• Editing TC2
  • Awaiting a response from Findaway Voices
  • Journal-blogging
  • Screwing with my Amazon advertising
  • Screwing with my book keywords
  • Jamming employment duties into my week starting next week

Meanwhile, an example of craziness by way of a man whom those who only follow his music may find, well, crazy. And good for him!

DOP1 (2010-11) VINTAGE POST:

Patience of a Saint?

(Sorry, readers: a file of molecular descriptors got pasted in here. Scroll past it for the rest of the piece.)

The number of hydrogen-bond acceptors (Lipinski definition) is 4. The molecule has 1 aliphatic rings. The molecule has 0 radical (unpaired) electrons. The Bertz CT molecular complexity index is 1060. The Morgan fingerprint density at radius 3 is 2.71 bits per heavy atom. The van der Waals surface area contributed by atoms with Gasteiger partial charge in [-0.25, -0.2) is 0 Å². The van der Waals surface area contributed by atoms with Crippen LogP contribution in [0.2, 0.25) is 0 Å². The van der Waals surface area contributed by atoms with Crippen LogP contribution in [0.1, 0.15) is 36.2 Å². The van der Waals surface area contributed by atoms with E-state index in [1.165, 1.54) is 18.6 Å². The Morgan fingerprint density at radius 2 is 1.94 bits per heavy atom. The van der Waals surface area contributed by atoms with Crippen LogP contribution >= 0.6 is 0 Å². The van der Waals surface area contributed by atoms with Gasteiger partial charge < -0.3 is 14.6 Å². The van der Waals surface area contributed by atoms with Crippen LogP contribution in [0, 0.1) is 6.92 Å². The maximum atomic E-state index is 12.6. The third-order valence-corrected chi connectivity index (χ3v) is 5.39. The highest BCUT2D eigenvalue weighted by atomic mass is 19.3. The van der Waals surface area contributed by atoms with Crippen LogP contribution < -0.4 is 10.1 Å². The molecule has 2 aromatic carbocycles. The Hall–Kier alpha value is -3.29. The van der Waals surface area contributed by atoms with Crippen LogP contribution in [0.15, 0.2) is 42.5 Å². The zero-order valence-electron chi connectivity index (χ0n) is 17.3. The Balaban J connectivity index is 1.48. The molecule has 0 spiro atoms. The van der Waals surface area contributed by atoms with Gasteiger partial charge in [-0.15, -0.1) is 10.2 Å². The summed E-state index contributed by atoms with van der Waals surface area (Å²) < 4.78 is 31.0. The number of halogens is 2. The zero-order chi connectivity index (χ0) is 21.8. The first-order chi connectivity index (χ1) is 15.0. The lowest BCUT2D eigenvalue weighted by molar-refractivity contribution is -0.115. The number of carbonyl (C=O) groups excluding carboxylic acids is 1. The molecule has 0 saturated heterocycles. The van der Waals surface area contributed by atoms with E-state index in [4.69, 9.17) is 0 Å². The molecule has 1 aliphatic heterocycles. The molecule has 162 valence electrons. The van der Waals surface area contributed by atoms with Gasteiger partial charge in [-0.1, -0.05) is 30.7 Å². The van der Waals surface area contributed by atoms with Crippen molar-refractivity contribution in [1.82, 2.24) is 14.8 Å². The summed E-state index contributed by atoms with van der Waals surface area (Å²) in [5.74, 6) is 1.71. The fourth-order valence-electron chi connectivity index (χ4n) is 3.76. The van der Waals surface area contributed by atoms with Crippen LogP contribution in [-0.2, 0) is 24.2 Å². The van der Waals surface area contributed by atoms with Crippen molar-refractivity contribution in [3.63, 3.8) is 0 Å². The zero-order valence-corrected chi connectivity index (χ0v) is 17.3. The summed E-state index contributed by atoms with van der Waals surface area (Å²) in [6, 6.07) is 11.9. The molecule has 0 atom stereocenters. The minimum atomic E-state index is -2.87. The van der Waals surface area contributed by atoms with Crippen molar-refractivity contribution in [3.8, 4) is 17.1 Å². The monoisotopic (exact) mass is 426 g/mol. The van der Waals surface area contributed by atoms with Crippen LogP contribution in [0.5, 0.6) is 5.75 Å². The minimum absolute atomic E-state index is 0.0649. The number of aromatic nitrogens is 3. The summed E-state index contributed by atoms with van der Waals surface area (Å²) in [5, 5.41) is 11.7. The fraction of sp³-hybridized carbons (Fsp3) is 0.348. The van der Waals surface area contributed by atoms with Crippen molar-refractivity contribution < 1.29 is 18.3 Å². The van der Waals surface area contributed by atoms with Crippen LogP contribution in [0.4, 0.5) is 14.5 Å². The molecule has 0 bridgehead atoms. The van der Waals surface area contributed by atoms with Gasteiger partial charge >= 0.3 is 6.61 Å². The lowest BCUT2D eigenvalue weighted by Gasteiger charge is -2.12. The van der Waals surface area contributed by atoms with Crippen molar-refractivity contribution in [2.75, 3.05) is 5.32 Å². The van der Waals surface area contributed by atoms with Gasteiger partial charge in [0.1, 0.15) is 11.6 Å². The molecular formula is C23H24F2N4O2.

Okay, so I’m not breathing very well yet. Even after killing it with the slam dunk from “Ask FSIS,” the USDA-EIAO representative, whom I’m going to refer to as “Dijon,” is blocking me. At least that’s the jist from the FIRST phone call he made to me today, saying “I got a phone call today and (the Frontline Supervisor’s Supervisor) will not be calling you and you still need to support the Letter of Guaranty (for black pepper).” Total and complete A-Hole, and more importantly, an IDIOT. Not because he may be getting shit from his own higher-ups about salmonella in pepper, which I’ve already agreed is a concern (though between me and you it’s statistically irrelevant), but because he can’t fucking communicate. I told his boss, let’s call him “T,” that Dijon doesn’t seem to have his act together, to speak plainly. His boss said, “You can speak plainly.” We proceeded to blah, blah, blah and I actually got what I wanted, sort of because I think I’m fucking done with “support” but T gave me a list of questions they want answered and agreed with the Policy folks (the Ask FSIS folks) about me not being required to provide COAs. So, since I smelled compromise, I submitted, per request, my voluntary salmonella sampling procedure and I asked the spice folks for yet more info per the exact wording of the USDA. Gads. What hell and blood. I walked home today from the kitchen after another shitty day and was just brooding and contemplating ugliness. Questioning why this fucker and these fuckers are in my life and blocking me from greatness and making me fucking physically ill. Like I told Angie, T kept telling me they have people “getting sick” and I wanted to tell him that this whole process was making ME sick, how about THAT?